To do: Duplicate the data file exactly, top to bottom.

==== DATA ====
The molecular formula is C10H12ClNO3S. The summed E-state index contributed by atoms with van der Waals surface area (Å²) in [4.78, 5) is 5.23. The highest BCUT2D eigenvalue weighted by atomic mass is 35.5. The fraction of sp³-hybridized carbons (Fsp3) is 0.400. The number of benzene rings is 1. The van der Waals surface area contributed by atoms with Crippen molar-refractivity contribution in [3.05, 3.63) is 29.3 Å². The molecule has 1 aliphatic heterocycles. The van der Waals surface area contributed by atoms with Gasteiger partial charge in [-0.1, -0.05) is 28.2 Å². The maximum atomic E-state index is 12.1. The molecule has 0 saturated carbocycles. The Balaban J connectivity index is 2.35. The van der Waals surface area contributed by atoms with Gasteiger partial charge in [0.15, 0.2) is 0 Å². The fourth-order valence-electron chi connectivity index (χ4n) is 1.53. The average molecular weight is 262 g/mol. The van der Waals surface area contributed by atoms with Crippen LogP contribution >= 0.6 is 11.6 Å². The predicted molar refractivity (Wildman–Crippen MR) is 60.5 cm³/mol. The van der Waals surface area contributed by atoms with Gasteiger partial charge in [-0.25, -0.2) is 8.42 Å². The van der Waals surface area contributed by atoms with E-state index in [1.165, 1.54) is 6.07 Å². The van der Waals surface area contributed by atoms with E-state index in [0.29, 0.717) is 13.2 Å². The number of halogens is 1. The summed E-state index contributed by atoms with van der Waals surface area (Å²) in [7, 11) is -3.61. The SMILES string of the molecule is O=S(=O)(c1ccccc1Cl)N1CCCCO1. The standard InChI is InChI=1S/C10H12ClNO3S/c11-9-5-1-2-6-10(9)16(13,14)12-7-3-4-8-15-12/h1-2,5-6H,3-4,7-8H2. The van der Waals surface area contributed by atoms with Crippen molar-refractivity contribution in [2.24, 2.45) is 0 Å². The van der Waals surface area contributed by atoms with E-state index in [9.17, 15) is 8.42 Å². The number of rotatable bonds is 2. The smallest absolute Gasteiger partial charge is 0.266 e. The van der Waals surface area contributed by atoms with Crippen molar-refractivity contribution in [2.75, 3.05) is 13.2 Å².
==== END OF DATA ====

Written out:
The molecular formula is C10H12ClNO3S. The summed E-state index contributed by atoms with van der Waals surface area (Å²) in [4.78, 5) is 5.23. The highest BCUT2D eigenvalue weighted by atomic mass is 35.5. The fraction of sp³-hybridized carbons (Fsp3) is 0.400. The number of benzene rings is 1. The van der Waals surface area contributed by atoms with Crippen molar-refractivity contribution in [3.05, 3.63) is 29.3 Å². The molecule has 1 aliphatic heterocycles. The van der Waals surface area contributed by atoms with Gasteiger partial charge in [-0.1, -0.05) is 28.2 Å². The maximum atomic E-state index is 12.1. The molecule has 0 saturated carbocycles. The Balaban J connectivity index is 2.35. The van der Waals surface area contributed by atoms with Gasteiger partial charge in [0.15, 0.2) is 0 Å². The fourth-order valence-electron chi connectivity index (χ4n) is 1.53. The average molecular weight is 262 g/mol. The van der Waals surface area contributed by atoms with Crippen LogP contribution >= 0.6 is 11.6 Å². The predicted molar refractivity (Wildman–Crippen MR) is 60.5 cm³/mol. The van der Waals surface area contributed by atoms with Gasteiger partial charge in [-0.25, -0.2) is 8.42 Å². The van der Waals surface area contributed by atoms with E-state index in [1.165, 1.54) is 6.07 Å². The van der Waals surface area contributed by atoms with E-state index in [0.29, 0.717) is 13.2 Å². The number of halogens is 1. The summed E-state index contributed by atoms with van der Waals surface area (Å²) in [7, 11) is -3.61. The SMILES string of the molecule is O=S(=O)(c1ccccc1Cl)N1CCCCO1. The standard InChI is InChI=1S/C10H12ClNO3S/c11-9-5-1-2-6-10(9)16(13,14)12-7-3-4-8-15-12/h1-2,5-6H,3-4,7-8H2. The van der Waals surface area contributed by atoms with Crippen molar-refractivity contribution in [2.24, 2.45) is 0 Å². The van der Waals surface area contributed by atoms with E-state index in [9.17, 15) is 8.42 Å². The number of rotatable bonds is 2. The smallest absolute Gasteiger partial charge is 0.266 e. The van der Waals surface area contributed by atoms with Crippen molar-refractivity contribution in [2.75, 3.05) is 13.2 Å².